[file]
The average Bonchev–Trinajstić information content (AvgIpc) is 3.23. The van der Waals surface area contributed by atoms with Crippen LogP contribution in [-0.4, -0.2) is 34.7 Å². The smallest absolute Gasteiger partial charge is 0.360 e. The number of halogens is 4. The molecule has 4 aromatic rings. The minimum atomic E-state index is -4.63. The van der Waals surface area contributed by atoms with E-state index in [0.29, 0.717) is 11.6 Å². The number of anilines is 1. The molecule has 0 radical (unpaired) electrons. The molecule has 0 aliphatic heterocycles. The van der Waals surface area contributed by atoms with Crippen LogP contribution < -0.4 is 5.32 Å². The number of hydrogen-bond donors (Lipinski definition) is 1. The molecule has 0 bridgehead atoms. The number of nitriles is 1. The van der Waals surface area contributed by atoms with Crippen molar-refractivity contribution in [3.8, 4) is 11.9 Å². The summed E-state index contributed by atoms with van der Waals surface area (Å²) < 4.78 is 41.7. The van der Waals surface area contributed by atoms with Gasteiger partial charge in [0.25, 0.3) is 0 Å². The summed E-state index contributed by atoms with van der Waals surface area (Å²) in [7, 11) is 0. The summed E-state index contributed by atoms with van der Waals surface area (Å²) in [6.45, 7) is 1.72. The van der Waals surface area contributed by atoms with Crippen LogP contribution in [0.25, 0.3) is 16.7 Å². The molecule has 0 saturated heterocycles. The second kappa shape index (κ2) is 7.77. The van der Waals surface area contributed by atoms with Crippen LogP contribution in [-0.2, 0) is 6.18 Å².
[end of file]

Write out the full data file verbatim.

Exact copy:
The average Bonchev–Trinajstić information content (AvgIpc) is 3.23. The van der Waals surface area contributed by atoms with Crippen LogP contribution in [-0.4, -0.2) is 34.7 Å². The smallest absolute Gasteiger partial charge is 0.360 e. The number of halogens is 4. The molecule has 4 aromatic rings. The minimum atomic E-state index is -4.63. The van der Waals surface area contributed by atoms with E-state index in [0.29, 0.717) is 11.6 Å². The number of anilines is 1. The molecule has 0 radical (unpaired) electrons. The molecule has 0 aliphatic heterocycles. The van der Waals surface area contributed by atoms with Crippen LogP contribution < -0.4 is 5.32 Å². The number of hydrogen-bond donors (Lipinski definition) is 1. The molecule has 0 bridgehead atoms. The number of nitriles is 1. The van der Waals surface area contributed by atoms with Crippen molar-refractivity contribution in [3.8, 4) is 11.9 Å². The summed E-state index contributed by atoms with van der Waals surface area (Å²) < 4.78 is 41.7. The van der Waals surface area contributed by atoms with Gasteiger partial charge in [0.25, 0.3) is 0 Å². The summed E-state index contributed by atoms with van der Waals surface area (Å²) in [7, 11) is 0. The summed E-state index contributed by atoms with van der Waals surface area (Å²) in [6.45, 7) is 1.72. The van der Waals surface area contributed by atoms with Crippen LogP contribution in [0.25, 0.3) is 16.7 Å². The molecule has 0 saturated heterocycles. The second kappa shape index (κ2) is 7.77. The van der Waals surface area contributed by atoms with Crippen LogP contribution in [-0.2, 0) is 6.18 Å².